I have strong ties with the Wayuu people, they are the largest indigenous community in Colombia and live in the peninsula of La Guajira, on the north coast of my country. Our people have maintained their traditions, customs and even their language, the Wayuunaiki and although many also speak Spanish, the mothertongue has been preserved and transmitted from generation to generation. I have dedicated over 14 years of my life trying to improve and raise the level and quality of life of the Wayuu people through technology and the Internet in general. Why do I do this? Because today, the economic and environmental conditions of the Wayuu are such that their survival without the Internet is threatened. The internet has been an essential tool to publicize and denounce to the world the death of thousands of Wayuu children due to causes associated with malnutrition and a lack of drinking water. We have taught them to use the Internet, social networks, email and digital government programs that we work alongside with the ICT Ministry of Colombia. Not only have we contributed to make this gloomy situation visible through petitions, complaints and online campaigns , but these campaigns enough raised awareness to save lives thanks to international aid.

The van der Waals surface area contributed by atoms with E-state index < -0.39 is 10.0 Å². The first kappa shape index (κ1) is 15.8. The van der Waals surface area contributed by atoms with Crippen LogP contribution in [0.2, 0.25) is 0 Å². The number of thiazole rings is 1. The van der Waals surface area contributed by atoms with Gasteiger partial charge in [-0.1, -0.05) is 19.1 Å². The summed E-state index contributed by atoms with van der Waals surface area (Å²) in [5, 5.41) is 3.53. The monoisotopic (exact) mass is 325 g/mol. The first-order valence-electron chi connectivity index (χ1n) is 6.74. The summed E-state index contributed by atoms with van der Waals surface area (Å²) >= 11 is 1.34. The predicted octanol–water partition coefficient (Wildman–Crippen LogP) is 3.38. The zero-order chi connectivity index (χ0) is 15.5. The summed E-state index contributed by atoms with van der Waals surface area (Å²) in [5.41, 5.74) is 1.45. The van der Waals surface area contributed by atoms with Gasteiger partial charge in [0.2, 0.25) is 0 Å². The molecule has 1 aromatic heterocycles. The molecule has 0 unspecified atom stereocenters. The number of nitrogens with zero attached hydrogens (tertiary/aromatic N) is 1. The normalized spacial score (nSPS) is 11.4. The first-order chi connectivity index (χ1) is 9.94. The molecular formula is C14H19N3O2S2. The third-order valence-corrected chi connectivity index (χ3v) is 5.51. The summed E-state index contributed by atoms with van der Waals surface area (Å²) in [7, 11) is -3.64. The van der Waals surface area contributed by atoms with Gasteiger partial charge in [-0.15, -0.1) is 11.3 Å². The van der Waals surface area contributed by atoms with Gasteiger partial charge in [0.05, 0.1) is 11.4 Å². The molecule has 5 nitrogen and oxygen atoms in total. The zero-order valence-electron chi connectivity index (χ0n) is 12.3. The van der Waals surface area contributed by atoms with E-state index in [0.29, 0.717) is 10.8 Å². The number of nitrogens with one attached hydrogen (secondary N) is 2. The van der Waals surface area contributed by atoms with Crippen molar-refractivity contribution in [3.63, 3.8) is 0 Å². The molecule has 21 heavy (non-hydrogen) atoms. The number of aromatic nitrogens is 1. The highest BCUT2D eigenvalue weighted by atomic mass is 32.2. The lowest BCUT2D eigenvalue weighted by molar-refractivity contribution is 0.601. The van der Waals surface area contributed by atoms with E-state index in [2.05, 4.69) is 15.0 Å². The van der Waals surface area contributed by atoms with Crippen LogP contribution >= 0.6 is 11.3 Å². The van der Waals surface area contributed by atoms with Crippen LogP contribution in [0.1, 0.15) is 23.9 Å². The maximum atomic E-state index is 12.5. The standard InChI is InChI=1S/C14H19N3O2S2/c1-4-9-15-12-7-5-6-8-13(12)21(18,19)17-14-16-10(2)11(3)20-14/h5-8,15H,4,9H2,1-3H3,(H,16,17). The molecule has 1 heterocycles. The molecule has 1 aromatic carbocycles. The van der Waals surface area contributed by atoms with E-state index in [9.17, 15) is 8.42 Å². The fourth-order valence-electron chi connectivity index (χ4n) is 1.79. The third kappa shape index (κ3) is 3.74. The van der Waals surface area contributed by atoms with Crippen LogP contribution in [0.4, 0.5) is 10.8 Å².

From online literacy to ICT training, ancestral trades have evolved to highly contribute to the economy of hundreds of families. We have equipped the most remote areas with computers and Internet connections for schools. But we have also provided very low cost internet and also Wi-Fi access to the inhabitants so that they can take advantage of the online trade and thus export the beautiful Wayuu handicrafts, which are an ancestral art that is transmitted from mother to daughter. Weavers manufacture backpacks, bags, bracelets, key chains, zandalias and chinchorros, among many other items. They are inspired by their daily lives, their beliefs, their cosmogony and their environment. Each piece is unique and made entirely by hand. This craft is now one of the main sources of financing for the community, online sales have allowed the creation of microenterprises through websites and various social networks to market their products, which are now exported across the globe. I have developed this work in an area of the Caribbean coast of Colombia called Manaure, located in the department of La Guajira, a predominantly indigenous region that also lives on the exploitation of open-pit salt mines.